7 Ronald Curtis, Ph.D. Part-Time / Law Enforcement Adjunct Instructor Duane Dobbert, Ph.D. Full-Time / Forensic Psychologist Professor Barry Lipton, M.D. Full-Time / Forensic Odontologist Associate Professor Dave Thomas, Ph.D. Full-Time / Law Enforcement Assistant Professor Heather Walsh-Haney Full-Time / Forensic Anthropologist Assistant Professor 1C: Students/ Enrollment As illustrated in Table 3 (below), enrollments initially grew drastically in the first two years of implementation of the program, then flattened out and experienced a small decline. Many factors have contributed to this, including the difficulty of offering enough sections of some courses to meet student demand and the increased competition in the Crime Scene Investigation programs available locally at the associate's degree level. With the programmatic changes being implemented in the fall 2011, we anticipate an additional "growth spurt" for the program. TABLE 3: STUDENTS Academic Year Unduplicated Notes Headcount (fall term) 2004/ Initial year of degree program 2005/ / / / First year without substantial growth; class sizes are larger, labs are filled to capacity 20009/ Common prerequisites implemented 2010/ Common prerequisites revised 1D: Library resources, physical resources, staff support, and student support services The BS in Criminal Forensic Studies program has had sufficient resources for students and faculty. Our library carries the forensics-related databases (including a database with ebooks in the forensic sciences), we have dedicated classrooms for the use of microscopes and the analysis of human remains (Dr. Walsh-Haney has made arrangements to have a substantial collection of human remains housed at the University). While enrollment growth has made classroom space a bit tight in our dedicated spaces, we are pleased to have them. The forensics faculty share an executive secretary with the other programs in our division (criminal justice and legal studies), and the University has extensive student support systems. As we move into the College of Arts and Sciences in the fall 2012, it will be vital to continue providing these resources and prioritizing the unique needs of the forensics program. Part 2: Review of mission(s) and purpose(s) of the program (6C (3)(b)1, FAC) The Bachelor of Science in Criminal Forensic Studies degree program adheres to the following BOG priorities and FGCU Mission and Guiding Principles:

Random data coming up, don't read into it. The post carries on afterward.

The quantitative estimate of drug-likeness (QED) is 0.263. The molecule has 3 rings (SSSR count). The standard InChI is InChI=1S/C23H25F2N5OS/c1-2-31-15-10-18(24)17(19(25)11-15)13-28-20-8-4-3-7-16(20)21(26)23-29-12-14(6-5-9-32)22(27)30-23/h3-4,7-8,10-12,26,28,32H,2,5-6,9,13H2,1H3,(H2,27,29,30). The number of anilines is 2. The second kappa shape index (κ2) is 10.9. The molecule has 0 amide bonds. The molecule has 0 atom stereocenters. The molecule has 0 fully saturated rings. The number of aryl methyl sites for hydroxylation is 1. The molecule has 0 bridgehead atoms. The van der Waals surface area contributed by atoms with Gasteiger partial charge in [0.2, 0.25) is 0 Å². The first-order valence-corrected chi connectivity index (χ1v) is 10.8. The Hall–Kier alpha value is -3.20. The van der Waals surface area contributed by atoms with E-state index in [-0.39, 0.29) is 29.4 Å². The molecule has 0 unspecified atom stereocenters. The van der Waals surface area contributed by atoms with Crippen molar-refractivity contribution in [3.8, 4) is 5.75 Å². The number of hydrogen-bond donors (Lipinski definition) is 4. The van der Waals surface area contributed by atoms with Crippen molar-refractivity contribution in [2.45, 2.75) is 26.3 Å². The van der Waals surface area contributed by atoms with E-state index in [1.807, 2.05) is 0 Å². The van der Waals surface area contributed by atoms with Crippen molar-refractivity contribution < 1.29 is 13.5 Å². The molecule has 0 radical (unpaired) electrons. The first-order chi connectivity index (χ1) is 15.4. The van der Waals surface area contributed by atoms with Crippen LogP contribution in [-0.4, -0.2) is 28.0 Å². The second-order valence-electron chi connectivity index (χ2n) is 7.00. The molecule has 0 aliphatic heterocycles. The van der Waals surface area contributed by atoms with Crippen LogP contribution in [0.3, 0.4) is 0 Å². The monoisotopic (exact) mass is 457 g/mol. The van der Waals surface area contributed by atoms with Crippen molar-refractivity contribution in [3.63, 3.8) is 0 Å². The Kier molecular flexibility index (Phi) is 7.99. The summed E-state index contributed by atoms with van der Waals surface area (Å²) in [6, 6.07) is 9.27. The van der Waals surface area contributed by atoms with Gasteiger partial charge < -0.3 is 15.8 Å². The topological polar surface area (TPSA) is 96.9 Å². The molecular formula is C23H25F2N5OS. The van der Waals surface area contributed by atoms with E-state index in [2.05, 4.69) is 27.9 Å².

8 Board of Governors Strategic Plan The university is responsible for aligning its mission, vision, and strategic plan with the Board of Governors Strategic Plan. The BOG Strategic Plan provides the more general context for the university s work. The four goals of the plan are: Goal 1: Access to and production of degrees. Goal 2: Meeting statewide professional and workforce needs. Goal 3: Building world-class academic programs and research capacity. Goal 4: Meeting community needs and fulfilling unique institutional responsibilities. The complete BOG Strategic Plan is located at: The University mission, vision and guiding principles The university s mission, vision, guiding principles, and strategic plan is aligned with the wider goals of the Board of Governors. The FGCU mission, vision, and guiding principles state: Florida Gulf Coast University will achieve national prominence in undergraduate education with expanding recognition for graduate programs. (Approved Jan 19, 2010 by BOT) Vision Mission M1: Established on the verge of the 21 st century, Florida Gulf Coast University infuses the strengths of the traditional public university with innovation and learning-centered spirit, its chief aim being to fulfill the academic, cultural, social, and career expectations of its constituents. M2: Outstanding faculty uphold challenging academic standards and balance research, scholarly activities, and service expectations with their central responsibilities of teaching and mentoring. Working together, faculty and staff of the University transform students lives and the southwest Florida region. M3: Florida Gulf Coast University continuously pursues academic excellence, practices and promotes environmental sustainability, embraces diversity, nurtures community partnerships, values public service, encourages civic responsibility, cultivates habits of lifelong learning, and keeps the advancement of knowledge and pursuit of truth as noble ideals at the heart of the university s purpose. (Approved Jan 19, 2010 by BOT) P1: Student success is at the center of all University endeavors. FGCU Guiding Principles P2: Academic freedom is the foundation for the transmission and advancement of knowledge. P3: Diversity is a source of renewal and vitality.